The Muslim Brotherhood, once excluded from power by then Egyptian president Mubarak, had a brief taste of political muscle and leverage under their elected candidate for president Mohammed Morsi, now ousted by the military, the primary force of government under both Mubarak and the current interim government, now without its highest profile vice-president, El-Baradei, the former head of the International Atomic Energy Agency, and a former recipient of the Nobel Prize.
El-Baradei resigned earlier today in protest against the violence of the military in removing Morsi supporters from their sit-ins in the streets of Cairo. Some reports allege that up to 2000 Egyptians may have been killed in the bloodshed which is being condemned by leaders from many countries, as well as by the Secretary General of the United Nations.
Clearly, the Muslim Brotherhood is determined to continue to protest the removal of Morsi and to demand his return to the president's office, along with the Islam-slanted constitution which he and his advisers had written and imposed on Egypt following his election. Equally clear is the seemingly iron-clad position of the military to provide Egypt with a secular government, a new constitution and new elections. They have invited the Muslim Brotherhood to participate in discussions about both a new constitution and the proposed elections; the "Brotherhood" has refused to participate and, although reports from several sources indicate that the majority of the people of Egypt support the military, including the overthrow of Morsi, his supporters seem adamant about his return.
Stand-off? A coup? Or not a coup?
The United States prefers to cling to the illusion, at least diplomatically, that the ouster of Morsi was not a coup because if it were, the financial support that the United States provides to the Egyptian military must be discontinued. Having little if any influence in the turbulence that now confronts both the Egyptian interim government and their people, as well as the world community, the United States urgently seeks to continue to pour money on the fire, as a way to preserve its window of opportunity to shape events, no matter how slender that window is in fact.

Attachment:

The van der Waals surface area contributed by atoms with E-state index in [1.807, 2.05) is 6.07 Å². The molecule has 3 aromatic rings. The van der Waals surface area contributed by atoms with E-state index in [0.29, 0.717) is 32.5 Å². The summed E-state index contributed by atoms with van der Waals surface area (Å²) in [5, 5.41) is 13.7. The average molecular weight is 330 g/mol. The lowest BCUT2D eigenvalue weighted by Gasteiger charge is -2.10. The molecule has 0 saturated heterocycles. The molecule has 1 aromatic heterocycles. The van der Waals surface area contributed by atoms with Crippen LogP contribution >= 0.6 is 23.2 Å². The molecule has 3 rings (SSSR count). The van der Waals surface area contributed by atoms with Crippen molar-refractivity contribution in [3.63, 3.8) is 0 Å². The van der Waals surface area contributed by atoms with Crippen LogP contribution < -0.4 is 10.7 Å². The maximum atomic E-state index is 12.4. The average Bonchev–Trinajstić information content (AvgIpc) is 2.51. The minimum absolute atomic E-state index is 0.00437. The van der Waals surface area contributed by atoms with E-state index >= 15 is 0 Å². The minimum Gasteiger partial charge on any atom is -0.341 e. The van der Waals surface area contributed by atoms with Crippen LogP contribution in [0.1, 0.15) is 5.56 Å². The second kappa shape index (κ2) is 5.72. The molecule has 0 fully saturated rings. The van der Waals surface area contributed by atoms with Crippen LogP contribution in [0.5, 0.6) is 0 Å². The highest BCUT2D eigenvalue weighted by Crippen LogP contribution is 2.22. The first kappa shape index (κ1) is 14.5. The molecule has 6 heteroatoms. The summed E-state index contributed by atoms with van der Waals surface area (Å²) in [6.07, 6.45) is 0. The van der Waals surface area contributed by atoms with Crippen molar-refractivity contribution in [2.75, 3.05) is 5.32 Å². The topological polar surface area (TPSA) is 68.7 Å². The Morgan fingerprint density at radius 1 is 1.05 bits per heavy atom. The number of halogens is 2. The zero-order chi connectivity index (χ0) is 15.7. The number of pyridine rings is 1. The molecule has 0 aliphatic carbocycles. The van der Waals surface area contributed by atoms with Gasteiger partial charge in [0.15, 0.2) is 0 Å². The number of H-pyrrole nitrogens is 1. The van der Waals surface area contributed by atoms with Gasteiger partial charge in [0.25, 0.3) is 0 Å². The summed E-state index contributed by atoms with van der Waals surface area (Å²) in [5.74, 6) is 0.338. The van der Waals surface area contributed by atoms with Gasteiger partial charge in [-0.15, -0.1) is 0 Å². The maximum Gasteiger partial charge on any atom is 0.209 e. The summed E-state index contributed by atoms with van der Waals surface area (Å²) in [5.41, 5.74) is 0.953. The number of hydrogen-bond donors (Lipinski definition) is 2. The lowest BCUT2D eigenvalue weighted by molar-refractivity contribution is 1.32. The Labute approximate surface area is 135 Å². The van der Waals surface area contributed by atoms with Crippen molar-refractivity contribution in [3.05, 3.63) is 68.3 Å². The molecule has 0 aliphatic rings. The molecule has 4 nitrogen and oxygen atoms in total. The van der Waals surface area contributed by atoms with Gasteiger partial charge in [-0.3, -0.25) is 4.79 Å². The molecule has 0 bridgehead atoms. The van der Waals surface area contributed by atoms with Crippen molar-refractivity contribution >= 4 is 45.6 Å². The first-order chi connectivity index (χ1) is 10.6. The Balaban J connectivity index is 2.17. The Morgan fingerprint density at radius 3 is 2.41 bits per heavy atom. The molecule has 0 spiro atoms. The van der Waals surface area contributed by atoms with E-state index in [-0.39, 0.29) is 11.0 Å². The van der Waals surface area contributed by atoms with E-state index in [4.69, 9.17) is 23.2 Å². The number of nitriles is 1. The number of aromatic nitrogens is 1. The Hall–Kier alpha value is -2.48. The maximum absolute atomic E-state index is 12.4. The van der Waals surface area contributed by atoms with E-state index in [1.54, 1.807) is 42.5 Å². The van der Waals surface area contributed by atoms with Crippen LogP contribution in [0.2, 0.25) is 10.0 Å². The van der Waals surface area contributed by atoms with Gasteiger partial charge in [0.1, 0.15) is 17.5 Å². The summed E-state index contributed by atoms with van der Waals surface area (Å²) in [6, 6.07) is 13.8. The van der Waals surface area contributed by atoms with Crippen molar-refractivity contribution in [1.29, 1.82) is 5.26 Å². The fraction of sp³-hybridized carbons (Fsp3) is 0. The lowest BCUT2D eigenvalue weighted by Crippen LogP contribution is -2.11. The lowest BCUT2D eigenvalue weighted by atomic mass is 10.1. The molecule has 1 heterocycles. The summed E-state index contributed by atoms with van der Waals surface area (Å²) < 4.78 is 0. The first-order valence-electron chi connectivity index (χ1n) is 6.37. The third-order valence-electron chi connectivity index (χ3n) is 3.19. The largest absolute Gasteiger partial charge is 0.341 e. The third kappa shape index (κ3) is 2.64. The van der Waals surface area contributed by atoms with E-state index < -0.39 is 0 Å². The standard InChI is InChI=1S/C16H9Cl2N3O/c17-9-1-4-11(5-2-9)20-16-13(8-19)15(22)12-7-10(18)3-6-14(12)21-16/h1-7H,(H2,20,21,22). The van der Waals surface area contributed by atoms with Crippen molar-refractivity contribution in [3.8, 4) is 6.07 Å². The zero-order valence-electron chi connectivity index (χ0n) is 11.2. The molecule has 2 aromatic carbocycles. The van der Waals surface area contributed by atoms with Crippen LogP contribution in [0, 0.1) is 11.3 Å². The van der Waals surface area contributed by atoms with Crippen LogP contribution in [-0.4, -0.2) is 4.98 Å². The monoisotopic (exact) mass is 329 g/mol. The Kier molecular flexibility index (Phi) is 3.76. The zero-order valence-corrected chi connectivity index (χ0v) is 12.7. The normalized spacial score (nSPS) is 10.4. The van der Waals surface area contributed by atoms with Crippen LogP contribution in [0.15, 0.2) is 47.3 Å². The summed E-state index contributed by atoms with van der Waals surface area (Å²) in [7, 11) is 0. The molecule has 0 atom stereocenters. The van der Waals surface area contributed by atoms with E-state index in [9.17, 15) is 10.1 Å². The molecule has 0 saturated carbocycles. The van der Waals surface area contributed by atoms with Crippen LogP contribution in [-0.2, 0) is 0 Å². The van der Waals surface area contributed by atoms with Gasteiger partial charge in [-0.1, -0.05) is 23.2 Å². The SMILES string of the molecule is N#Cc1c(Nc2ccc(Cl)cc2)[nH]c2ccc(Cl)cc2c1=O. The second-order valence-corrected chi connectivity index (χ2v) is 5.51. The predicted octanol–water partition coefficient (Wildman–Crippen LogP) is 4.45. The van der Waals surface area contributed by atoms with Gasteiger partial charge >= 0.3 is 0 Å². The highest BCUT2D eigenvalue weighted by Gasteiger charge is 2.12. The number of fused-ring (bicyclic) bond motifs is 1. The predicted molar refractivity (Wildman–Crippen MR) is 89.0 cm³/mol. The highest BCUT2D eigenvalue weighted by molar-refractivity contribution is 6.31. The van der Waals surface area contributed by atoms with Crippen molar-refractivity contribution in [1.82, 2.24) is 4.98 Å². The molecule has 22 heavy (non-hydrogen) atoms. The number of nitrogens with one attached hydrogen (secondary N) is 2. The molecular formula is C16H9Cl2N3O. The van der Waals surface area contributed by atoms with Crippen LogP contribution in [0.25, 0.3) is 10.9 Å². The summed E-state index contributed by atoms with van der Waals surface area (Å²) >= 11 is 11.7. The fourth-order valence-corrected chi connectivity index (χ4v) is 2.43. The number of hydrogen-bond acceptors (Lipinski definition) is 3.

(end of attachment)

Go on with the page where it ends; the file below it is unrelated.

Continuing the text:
While these events are transpiring in the streets of Cairo, as well as other Egyptian cities, in Syria we are being told that AlQaeda operatives, bearing their black flags, are now fully engaged in fighting the Syrian rebels who have been recently receiving military support from the United States. How long will it be before those AlQaeda operatives, and their kin join the Morsi supporters, in their potential civil war to establish an Islamic state in Egypt, similar to their desired and stated purpose in Syria, an Islamic state.
These chaotic states, sometimes seemingly ungovernable, are fertile incubators for the aims and methods of the AlQaeda terrorists, determined as they are to punch the United States first, as well as other western countries, in the eye and then to demonstrate their own power to drive the United States from the Middle East.
No one wants to envision the end game in either Syria or in Egypt, not only because trying to do so seems impossible but also all options, including those most feared and despised by the west including the United States, all now on the table in plain view of the whole world.
Michael Jenkins, a counter-terrorism expert from the Rand corporation, speaking recently on On Point with Tom Ashbroook, while John Harwood was pinch-hitting for Ashbrook on vacation, made the point that, while the U.S. is interested in progress, and envisions an end game, a measureable result to the protracted conflict with the terrorists, those terrorists are focused on their process, and as far as they are concerned, the conflict could and likely will rage indefinitely, even to the end of time as we know it.
This may be another ironic and paradoxical case in which the possession of military might (a la Goliath) will not defeat the indomitable spirit and cunning and persistence of the terrorists (a la David) who have no money, no military establishment, no national state, no official weapons except those hand-crafted in some garage on a back street in some remote village in Yemen and no interest in a final victory, only in a centuries-long conflict that destabilizes the enemy, bringing her to her knees both literally and figuratively.
There is not a single person on the planet whose life is not and will not be impacted by the events playing out in so many countries where the terrorist tumor is growing, through recruitment and through the negative impact of the military (mostly drone) strikes meted out against their cells by the U.S. and her allies. Rhetoric that focuses on strength and retaliation and despises any thought of alternative approaches to this ever-metastasizing disease can and will only result in more and more violence, enobling the enemy and strivelling the attackers until only attrition and negotiation remain as potentially useful options. And that could take literally the rest of this century!